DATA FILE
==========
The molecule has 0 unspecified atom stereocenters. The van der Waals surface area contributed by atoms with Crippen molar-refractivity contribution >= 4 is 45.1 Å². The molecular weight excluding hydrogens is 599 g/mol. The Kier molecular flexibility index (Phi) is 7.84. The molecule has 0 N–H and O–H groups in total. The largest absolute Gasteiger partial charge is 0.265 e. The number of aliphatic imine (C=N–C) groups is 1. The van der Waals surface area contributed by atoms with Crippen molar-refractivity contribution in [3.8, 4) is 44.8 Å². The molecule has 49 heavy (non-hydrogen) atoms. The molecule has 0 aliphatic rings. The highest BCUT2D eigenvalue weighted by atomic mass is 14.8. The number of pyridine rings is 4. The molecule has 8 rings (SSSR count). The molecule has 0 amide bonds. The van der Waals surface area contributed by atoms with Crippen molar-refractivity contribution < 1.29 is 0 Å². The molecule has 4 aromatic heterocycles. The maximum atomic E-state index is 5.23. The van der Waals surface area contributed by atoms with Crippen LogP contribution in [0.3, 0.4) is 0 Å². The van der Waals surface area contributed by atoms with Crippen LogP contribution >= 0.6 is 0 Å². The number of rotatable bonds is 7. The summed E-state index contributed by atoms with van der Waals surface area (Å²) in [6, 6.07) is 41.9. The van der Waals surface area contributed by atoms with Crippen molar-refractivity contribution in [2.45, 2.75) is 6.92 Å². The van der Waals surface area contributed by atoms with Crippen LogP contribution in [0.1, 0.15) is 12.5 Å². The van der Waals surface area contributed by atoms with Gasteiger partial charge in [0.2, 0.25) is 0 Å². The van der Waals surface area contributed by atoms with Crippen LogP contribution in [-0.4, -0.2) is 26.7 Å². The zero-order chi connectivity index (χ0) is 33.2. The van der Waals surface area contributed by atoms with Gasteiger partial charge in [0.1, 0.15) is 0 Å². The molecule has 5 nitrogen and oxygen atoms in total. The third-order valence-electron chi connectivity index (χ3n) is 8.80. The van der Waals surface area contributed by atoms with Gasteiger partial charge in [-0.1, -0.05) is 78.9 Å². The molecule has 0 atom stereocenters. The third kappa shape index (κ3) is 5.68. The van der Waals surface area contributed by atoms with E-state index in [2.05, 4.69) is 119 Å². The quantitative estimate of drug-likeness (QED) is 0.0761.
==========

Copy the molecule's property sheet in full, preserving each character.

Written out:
The molecule has 0 unspecified atom stereocenters. The van der Waals surface area contributed by atoms with Crippen molar-refractivity contribution >= 4 is 45.1 Å². The molecular weight excluding hydrogens is 599 g/mol. The Kier molecular flexibility index (Phi) is 7.84. The molecule has 0 N–H and O–H groups in total. The largest absolute Gasteiger partial charge is 0.265 e. The number of aliphatic imine (C=N–C) groups is 1. The van der Waals surface area contributed by atoms with Crippen molar-refractivity contribution in [3.8, 4) is 44.8 Å². The molecule has 49 heavy (non-hydrogen) atoms. The molecule has 0 aliphatic rings. The highest BCUT2D eigenvalue weighted by atomic mass is 14.8. The number of pyridine rings is 4. The molecule has 8 rings (SSSR count). The molecule has 0 amide bonds. The van der Waals surface area contributed by atoms with Crippen molar-refractivity contribution < 1.29 is 0 Å². The molecule has 4 aromatic heterocycles. The maximum atomic E-state index is 5.23. The van der Waals surface area contributed by atoms with Crippen LogP contribution in [0.3, 0.4) is 0 Å². The van der Waals surface area contributed by atoms with Crippen LogP contribution >= 0.6 is 0 Å². The number of rotatable bonds is 7. The summed E-state index contributed by atoms with van der Waals surface area (Å²) in [6, 6.07) is 41.9. The van der Waals surface area contributed by atoms with Crippen molar-refractivity contribution in [2.45, 2.75) is 6.92 Å². The van der Waals surface area contributed by atoms with Crippen LogP contribution in [0.1, 0.15) is 12.5 Å². The van der Waals surface area contributed by atoms with Gasteiger partial charge in [0.2, 0.25) is 0 Å². The van der Waals surface area contributed by atoms with Crippen LogP contribution in [-0.4, -0.2) is 26.7 Å². The zero-order chi connectivity index (χ0) is 33.2. The van der Waals surface area contributed by atoms with Gasteiger partial charge in [0.1, 0.15) is 0 Å². The molecule has 5 nitrogen and oxygen atoms in total. The third-order valence-electron chi connectivity index (χ3n) is 8.80. The van der Waals surface area contributed by atoms with Gasteiger partial charge in [-0.1, -0.05) is 78.9 Å². The molecule has 0 atom stereocenters. The third kappa shape index (κ3) is 5.68. The van der Waals surface area contributed by atoms with E-state index in [2.05, 4.69) is 119 Å². The quantitative estimate of drug-likeness (QED) is 0.0761.